Northeastern Illinois University is hosting COVID-19 vaccination clinics on the Main Campus. Vaccination distribution and administration are currently being coordinated by the Illinois Department of Public Health (IDPH) and Chicago Department of Public Health (CDPH). If you have specific questions about COVID-19 vaccinations, including booster shots, you are encouraged to talk to your primary healthcare provider. Students may also contact Student Health Services at health-services@neiu.edu or (773) 442-5800.

Where can I get vaccinated?

IDPH is the overall authority responsible for distribution of COVID-19 vaccines in the State of Illinois, while the Chicago Department of Public Health is responsible for vaccine distribution in the city. View the vaccination locations for the State of Illinois, Cook County and Chicago.

Campus Vaccination Clinics (Updated Jan. 10, 2022)

In partnership with the Illinois Department of Public Health, Northeastern will host COVID-19 vaccine clinics on the Main Campus through Feb. 15.

The clinics are free and open to everyone age 12 and older for first or second doses of the COVID-19 vaccine. Those under 18 must be accompanied by a parent or guardian to be vaccinated. Pfizer, Moderna and Janssen (J&J) vaccines will be available.

Booster Shots

The CDC recommends everyone ages 12 and older get a COVID-19 booster shot.

  • If you received a Pfizer or Moderna COVID-19 vaccine, you should get your booster at least five months after your second dose.
  • If you received a J&J COVID-19 vaccine, you should get a booster at least two months after you received your J&J dose. 

Please bring your vaccination card. 

Location

Main Campus in the former bookstore space across from the Welcome Desk in Village Square

Days and Times

  • 1:30-5:30 p.m. Mondays and Wednesdays
  • 9 a.m.-noon Tuesdays and Thursdays

Please note: The clinic will be closed on Monday, Jan. 17, in observance of the Dr. Martin Luther King Jr. holiday. 

Sign up

Advance sign-up is recommended, but not required. Walk-ups will be accommodated.

Vaccine types

COVID-19 vaccinations are being produced using new and existing vaccine technologies:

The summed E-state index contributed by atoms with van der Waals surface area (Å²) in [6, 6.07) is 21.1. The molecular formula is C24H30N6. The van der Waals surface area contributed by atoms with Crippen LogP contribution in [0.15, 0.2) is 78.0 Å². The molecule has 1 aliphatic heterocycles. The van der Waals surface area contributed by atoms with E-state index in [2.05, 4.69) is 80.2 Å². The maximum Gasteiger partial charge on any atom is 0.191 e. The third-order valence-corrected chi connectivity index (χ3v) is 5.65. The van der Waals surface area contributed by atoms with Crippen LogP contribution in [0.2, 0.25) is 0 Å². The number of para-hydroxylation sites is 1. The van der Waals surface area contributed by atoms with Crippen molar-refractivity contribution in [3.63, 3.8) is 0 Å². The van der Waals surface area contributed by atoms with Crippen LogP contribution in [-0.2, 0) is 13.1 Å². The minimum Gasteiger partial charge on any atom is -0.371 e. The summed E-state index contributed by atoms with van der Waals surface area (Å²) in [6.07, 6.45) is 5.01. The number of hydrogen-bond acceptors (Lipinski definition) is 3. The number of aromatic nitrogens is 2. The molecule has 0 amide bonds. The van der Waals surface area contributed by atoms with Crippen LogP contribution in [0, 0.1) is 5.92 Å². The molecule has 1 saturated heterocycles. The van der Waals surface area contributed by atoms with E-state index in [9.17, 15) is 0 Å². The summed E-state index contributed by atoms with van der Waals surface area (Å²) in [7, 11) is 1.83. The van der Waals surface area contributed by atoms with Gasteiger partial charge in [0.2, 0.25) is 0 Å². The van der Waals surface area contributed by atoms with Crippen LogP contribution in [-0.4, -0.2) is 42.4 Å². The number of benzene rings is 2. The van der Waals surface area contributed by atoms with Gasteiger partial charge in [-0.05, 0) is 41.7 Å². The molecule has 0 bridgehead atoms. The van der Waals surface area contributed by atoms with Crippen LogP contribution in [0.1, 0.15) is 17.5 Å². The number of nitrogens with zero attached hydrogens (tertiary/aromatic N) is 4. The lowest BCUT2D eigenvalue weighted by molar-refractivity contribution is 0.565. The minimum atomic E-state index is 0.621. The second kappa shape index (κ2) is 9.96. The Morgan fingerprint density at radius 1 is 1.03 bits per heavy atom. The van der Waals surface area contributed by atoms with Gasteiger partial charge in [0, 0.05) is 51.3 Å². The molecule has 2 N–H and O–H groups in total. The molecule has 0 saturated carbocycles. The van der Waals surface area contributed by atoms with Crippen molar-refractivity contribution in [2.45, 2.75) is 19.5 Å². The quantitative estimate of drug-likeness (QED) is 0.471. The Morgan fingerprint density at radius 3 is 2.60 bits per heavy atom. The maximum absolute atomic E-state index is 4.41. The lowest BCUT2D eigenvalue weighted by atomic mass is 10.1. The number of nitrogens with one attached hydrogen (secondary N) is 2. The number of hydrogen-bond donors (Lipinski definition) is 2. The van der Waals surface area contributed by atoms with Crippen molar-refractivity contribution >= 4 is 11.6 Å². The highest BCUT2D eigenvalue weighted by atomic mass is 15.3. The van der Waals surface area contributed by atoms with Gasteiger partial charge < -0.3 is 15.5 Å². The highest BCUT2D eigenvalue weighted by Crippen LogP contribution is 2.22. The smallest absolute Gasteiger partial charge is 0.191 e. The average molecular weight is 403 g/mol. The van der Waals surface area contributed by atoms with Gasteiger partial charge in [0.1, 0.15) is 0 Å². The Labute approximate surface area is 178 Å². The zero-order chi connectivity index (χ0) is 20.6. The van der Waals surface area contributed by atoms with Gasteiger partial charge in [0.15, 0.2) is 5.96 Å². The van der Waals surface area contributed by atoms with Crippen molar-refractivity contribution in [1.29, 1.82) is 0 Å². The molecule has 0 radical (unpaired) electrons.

• mRNA vaccines are a new type of vaccine to protect against infectious diseases. mRNA vaccines teach our cells how to make a protein—or even just a piece of a protein—that triggers an immune response inside our bodies. Moderna and Pfizer-BioNTech are the two vaccines currently approved by the U.S. Food and Drug Administration (FDA) to be used to vaccinate against COVID-19. Be aware:
    • This type of vaccination cannot give someone COVID-19 because mRNA vaccines do not use the live virus that causes COVID-19.
    • This vaccination does not affect or interact with our DNA in any way. mRNA never enters the nucleus of the cell, which is where our DNA (genetic material) is kept.
  • Viral Vector vaccine uses a safe virus to deliver specific sub-parts—called proteins—of the COVID-19 virus, so that it can trigger an immune response without causing disease. The Astra Zeneca and Johnson & Johnson vaccines use this technology and are in the final stages of FDA approval. Be aware:
    • This vaccine cannot give someone COVID-19 or other infections. Viral vectors cannot cause infection with COVID-19 or with the virus used as the vaccine vector.
    • This vaccine does not affect or interact with our DNA in any way. The genetic material delivered by the viral vector does not become part of a person’s DNA.

Understanding COVID vaccines

Vaccine safety

The FDA has granted Emergency Use Authorizations for two COVID-19 vaccines that have been shown to be safe and effective as determined by data from the manufacturers and findings from large clinical trials. These data demonstrate that the known and potential benefits of this vaccine outweigh the known and potential harms of becoming infected with COVID-19.

Side effects

As with all vaccines, there are side effects associated with administration of the COVID-19 vaccines. The benefits associated with vaccination have been found to outweigh the associated risks.

Public health recommendations for vaccinated persons

Given the currently limited information on how much the mRNA COVID-19 vaccines may reduce transmission in the general population and how long protection lasts, vaccinated persons should continue to follow all current guidance to protect themselves and others. This includes wearing a mask, staying at least 6 feet away from others, avoiding crowds, washing hands often, following CDC travel guidance, following quarantine guidance after an exposure to someone with COVID-19, and following any applicable workplace or school guidance, including guidance related to personal protective equipment use or SARS-CoV-2 testing.